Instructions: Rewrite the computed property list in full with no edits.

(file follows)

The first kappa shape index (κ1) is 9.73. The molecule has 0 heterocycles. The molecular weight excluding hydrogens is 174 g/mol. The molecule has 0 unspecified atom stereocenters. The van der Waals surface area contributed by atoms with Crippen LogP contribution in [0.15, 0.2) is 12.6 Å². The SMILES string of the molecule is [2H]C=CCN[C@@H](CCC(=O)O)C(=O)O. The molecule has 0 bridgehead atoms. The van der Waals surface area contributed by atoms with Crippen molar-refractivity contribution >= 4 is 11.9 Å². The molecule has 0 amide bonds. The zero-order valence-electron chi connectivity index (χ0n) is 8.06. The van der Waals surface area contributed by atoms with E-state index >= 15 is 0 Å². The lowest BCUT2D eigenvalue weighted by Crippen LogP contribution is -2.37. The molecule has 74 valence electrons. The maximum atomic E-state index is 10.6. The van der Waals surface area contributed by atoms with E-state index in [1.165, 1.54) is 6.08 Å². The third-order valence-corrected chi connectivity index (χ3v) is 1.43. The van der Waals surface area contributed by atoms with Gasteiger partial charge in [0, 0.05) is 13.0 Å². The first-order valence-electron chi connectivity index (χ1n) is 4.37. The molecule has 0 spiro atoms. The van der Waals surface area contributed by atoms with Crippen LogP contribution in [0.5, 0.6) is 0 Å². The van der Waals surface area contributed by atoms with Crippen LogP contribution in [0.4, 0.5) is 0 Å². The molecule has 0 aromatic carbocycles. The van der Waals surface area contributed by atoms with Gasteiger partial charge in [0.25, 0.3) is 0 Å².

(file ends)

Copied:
The first kappa shape index (κ1) is 9.73. The molecule has 0 heterocycles. The molecular weight excluding hydrogens is 174 g/mol. The molecule has 0 unspecified atom stereocenters. The van der Waals surface area contributed by atoms with Crippen LogP contribution in [0.15, 0.2) is 12.6 Å². The SMILES string of the molecule is [2H]C=CCN[C@@H](CCC(=O)O)C(=O)O. The molecule has 0 bridgehead atoms. The van der Waals surface area contributed by atoms with Crippen molar-refractivity contribution >= 4 is 11.9 Å². The molecule has 0 amide bonds. The zero-order valence-electron chi connectivity index (χ0n) is 8.06. The van der Waals surface area contributed by atoms with E-state index >= 15 is 0 Å². The lowest BCUT2D eigenvalue weighted by Crippen LogP contribution is -2.37. The molecule has 74 valence electrons. The maximum atomic E-state index is 10.6. The van der Waals surface area contributed by atoms with E-state index in [1.165, 1.54) is 6.08 Å². The third-order valence-corrected chi connectivity index (χ3v) is 1.43. The van der Waals surface area contributed by atoms with Gasteiger partial charge in [0, 0.05) is 13.0 Å². The first-order valence-electron chi connectivity index (χ1n) is 4.37. The molecule has 0 spiro atoms. The van der Waals surface area contributed by atoms with Crippen LogP contribution in [0.5, 0.6) is 0 Å². The van der Waals surface area contributed by atoms with Crippen LogP contribution in [0.4, 0.5) is 0 Å². The molecule has 0 aromatic carbocycles. The van der Waals surface area contributed by atoms with Gasteiger partial charge in [0.25, 0.3) is 0 Å².